Senior environmental scientist making waves

20 November 2020 | People

Michelline Nawatises

Aletia Bock started with Debmarine Namibia as a bursar in 2005, after completing her studies in environmental science at Rhodes University.

“I joined the environmental section of the company in 2009 as a graduate trainee and currently hold the position of a senior environmental scientist,” she said.

When asked about her career choice, she mentioned primary school teachers who constantly challenged her and her classmates to be inquisitive about the natural environment, and who instilled a love for science in her at an early age.

When the time came to choose a career, it was a natural choice, she said.

“When people think of environmentalists, they often visualise ‘greenies’ tied to trees protesting development activities, however, that’s not who we are. An aspect of my job that I most enjoy is to ensure mining takes place under careful consideration and management of environmental impacts and concerns,” she said.

Bock added that the difference between an environmentalist on a sea and land is accessibility.

“It takes a considerable amount of logistical effort to research the marine environment compared to that land mining,” she said.

Bock further said undertaking this course, she was exposed to various research techniques and was afforded the chance to network with internationally acclaimed field experts through lectures and research seminars.

“Developing these skills will enable me to undertake more in-house scientific research within the company, minimising the reliance on external scientists,” she said.

Bock was enrolled in a one-year Master of Research: Ocean Sciences programme at the University of Southampton in the United Kingdom.

“My programme ran from September 2019 to September 2020,” she said.

“The programme aims to develop research skills in a specific field of physical, chemical or biological oceanography, depending on your interest. Mine was specifically in biological oceanography, which will complement the current benthic monitoring programme of the company.”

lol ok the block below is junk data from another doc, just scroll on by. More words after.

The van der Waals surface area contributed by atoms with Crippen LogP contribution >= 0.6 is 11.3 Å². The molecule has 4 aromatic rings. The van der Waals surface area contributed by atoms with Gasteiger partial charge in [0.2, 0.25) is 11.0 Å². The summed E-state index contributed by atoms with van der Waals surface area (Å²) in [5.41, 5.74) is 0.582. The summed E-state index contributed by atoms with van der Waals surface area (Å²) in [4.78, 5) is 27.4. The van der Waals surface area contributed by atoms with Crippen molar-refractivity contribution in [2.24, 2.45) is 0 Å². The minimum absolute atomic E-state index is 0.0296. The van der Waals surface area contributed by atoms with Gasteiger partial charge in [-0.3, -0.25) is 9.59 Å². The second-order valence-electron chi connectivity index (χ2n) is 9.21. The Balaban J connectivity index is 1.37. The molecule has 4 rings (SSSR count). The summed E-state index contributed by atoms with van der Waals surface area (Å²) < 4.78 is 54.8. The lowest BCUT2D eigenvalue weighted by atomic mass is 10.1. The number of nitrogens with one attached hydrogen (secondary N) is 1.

Bock advised that to excel in any career, you need to be hard-working with a good dose of passion for your chosen field.

“To be an environmental scientist, you will need science subjects at school. I think as you further your studies, you can truly hone in on the area you enjoy researching.”

She added that her next learning stop will be education, as one of her aspirations is to start a science club in her hometown -Rehoboth - for primary school children to help nurture a love for science.

“I would like to create a safe space for kids to conduct experiments, get out in nature with their notebooks - or iPads - writing and drawing the natural environment they observe,” she said.

She advised budding scientists to study hard to reach their goals and make use of the learning opportunities presented to them. “One key piece of advice I would also give is to seek out a mentor in the field who can help guide your career aspirations,” Bock said.

If she could have dinner with the person she admires the most in the world, she would love to sit down with Michelle Obama.

“I think she is a phenomenal woman and inspirational leader through the various projects she initiated as First Lady of the United States, which focused on building strong and healthy family units and education.

“Also, I would love to get a few tips on how to make your husband a president,” she said with a chuckle.